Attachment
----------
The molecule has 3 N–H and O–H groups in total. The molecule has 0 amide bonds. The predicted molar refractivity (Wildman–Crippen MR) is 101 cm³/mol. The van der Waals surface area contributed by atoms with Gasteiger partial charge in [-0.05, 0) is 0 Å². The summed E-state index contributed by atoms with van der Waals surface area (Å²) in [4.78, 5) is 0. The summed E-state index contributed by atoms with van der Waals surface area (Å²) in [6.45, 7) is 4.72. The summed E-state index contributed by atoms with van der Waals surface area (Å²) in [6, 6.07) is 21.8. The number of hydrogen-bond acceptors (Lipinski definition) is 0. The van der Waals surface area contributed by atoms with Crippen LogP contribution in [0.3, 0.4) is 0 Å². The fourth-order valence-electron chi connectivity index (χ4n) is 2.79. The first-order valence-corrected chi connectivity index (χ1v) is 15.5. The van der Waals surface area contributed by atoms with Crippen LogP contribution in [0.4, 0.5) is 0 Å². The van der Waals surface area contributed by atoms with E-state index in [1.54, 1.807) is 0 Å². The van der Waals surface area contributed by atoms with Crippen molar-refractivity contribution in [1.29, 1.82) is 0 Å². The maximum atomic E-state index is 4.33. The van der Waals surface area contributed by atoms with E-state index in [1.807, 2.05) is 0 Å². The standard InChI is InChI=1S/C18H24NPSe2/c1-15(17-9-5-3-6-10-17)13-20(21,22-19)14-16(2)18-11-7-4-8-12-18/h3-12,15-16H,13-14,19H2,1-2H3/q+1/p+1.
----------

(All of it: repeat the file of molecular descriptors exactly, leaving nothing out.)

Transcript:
The molecule has 3 N–H and O–H groups in total. The molecule has 0 amide bonds. The predicted molar refractivity (Wildman–Crippen MR) is 101 cm³/mol. The van der Waals surface area contributed by atoms with Gasteiger partial charge in [-0.05, 0) is 0 Å². The summed E-state index contributed by atoms with van der Waals surface area (Å²) in [4.78, 5) is 0. The summed E-state index contributed by atoms with van der Waals surface area (Å²) in [6.45, 7) is 4.72. The summed E-state index contributed by atoms with van der Waals surface area (Å²) in [6, 6.07) is 21.8. The number of hydrogen-bond acceptors (Lipinski definition) is 0. The van der Waals surface area contributed by atoms with Crippen LogP contribution in [0.3, 0.4) is 0 Å². The fourth-order valence-electron chi connectivity index (χ4n) is 2.79. The first-order valence-corrected chi connectivity index (χ1v) is 15.5. The van der Waals surface area contributed by atoms with Crippen LogP contribution in [0.4, 0.5) is 0 Å². The van der Waals surface area contributed by atoms with E-state index in [1.54, 1.807) is 0 Å². The van der Waals surface area contributed by atoms with Crippen molar-refractivity contribution in [1.29, 1.82) is 0 Å². The maximum atomic E-state index is 4.33. The van der Waals surface area contributed by atoms with E-state index in [1.807, 2.05) is 0 Å². The standard InChI is InChI=1S/C18H24NPSe2/c1-15(17-9-5-3-6-10-17)13-20(21,22-19)14-16(2)18-11-7-4-8-12-18/h3-12,15-16H,13-14,19H2,1-2H3/q+1/p+1.